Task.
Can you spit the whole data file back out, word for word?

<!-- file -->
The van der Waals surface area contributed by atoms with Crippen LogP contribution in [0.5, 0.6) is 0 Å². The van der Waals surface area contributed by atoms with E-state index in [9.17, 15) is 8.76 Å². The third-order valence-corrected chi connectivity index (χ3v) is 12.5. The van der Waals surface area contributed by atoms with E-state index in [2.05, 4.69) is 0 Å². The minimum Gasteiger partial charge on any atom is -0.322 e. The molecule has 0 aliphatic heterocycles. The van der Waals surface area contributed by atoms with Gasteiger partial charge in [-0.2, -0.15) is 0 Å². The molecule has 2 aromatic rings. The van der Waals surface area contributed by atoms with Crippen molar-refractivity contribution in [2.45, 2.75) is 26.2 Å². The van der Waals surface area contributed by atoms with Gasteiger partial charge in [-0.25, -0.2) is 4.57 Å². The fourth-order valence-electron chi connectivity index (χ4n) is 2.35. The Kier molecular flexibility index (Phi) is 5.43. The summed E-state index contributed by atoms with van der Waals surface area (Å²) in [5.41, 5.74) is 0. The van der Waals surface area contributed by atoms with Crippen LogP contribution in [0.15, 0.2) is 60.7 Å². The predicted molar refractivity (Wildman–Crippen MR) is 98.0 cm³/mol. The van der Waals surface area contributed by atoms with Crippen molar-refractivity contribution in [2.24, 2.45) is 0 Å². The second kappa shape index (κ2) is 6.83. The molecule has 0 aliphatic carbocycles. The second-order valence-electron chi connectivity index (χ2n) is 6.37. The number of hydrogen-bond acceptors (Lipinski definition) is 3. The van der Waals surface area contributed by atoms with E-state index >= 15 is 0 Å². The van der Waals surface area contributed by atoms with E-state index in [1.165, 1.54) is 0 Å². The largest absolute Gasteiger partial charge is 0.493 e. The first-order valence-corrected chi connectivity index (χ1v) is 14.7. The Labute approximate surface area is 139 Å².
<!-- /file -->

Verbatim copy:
The van der Waals surface area contributed by atoms with Crippen LogP contribution in [0.5, 0.6) is 0 Å². The van der Waals surface area contributed by atoms with E-state index in [9.17, 15) is 8.76 Å². The third-order valence-corrected chi connectivity index (χ3v) is 12.5. The van der Waals surface area contributed by atoms with E-state index in [2.05, 4.69) is 0 Å². The minimum Gasteiger partial charge on any atom is -0.322 e. The molecule has 0 aliphatic heterocycles. The van der Waals surface area contributed by atoms with Gasteiger partial charge in [-0.2, -0.15) is 0 Å². The molecule has 2 aromatic rings. The van der Waals surface area contributed by atoms with Crippen molar-refractivity contribution in [2.45, 2.75) is 26.2 Å². The van der Waals surface area contributed by atoms with Gasteiger partial charge in [-0.25, -0.2) is 4.57 Å². The fourth-order valence-electron chi connectivity index (χ4n) is 2.35. The Kier molecular flexibility index (Phi) is 5.43. The summed E-state index contributed by atoms with van der Waals surface area (Å²) in [5.41, 5.74) is 0. The van der Waals surface area contributed by atoms with Crippen LogP contribution in [0.15, 0.2) is 60.7 Å². The predicted molar refractivity (Wildman–Crippen MR) is 98.0 cm³/mol. The van der Waals surface area contributed by atoms with Crippen molar-refractivity contribution in [2.24, 2.45) is 0 Å². The second kappa shape index (κ2) is 6.83. The molecule has 0 aliphatic carbocycles. The second-order valence-electron chi connectivity index (χ2n) is 6.37. The number of hydrogen-bond acceptors (Lipinski definition) is 3. The van der Waals surface area contributed by atoms with E-state index >= 15 is 0 Å². The van der Waals surface area contributed by atoms with E-state index in [1.165, 1.54) is 0 Å². The largest absolute Gasteiger partial charge is 0.493 e. The first-order valence-corrected chi connectivity index (χ1v) is 14.7. The Labute approximate surface area is 139 Å².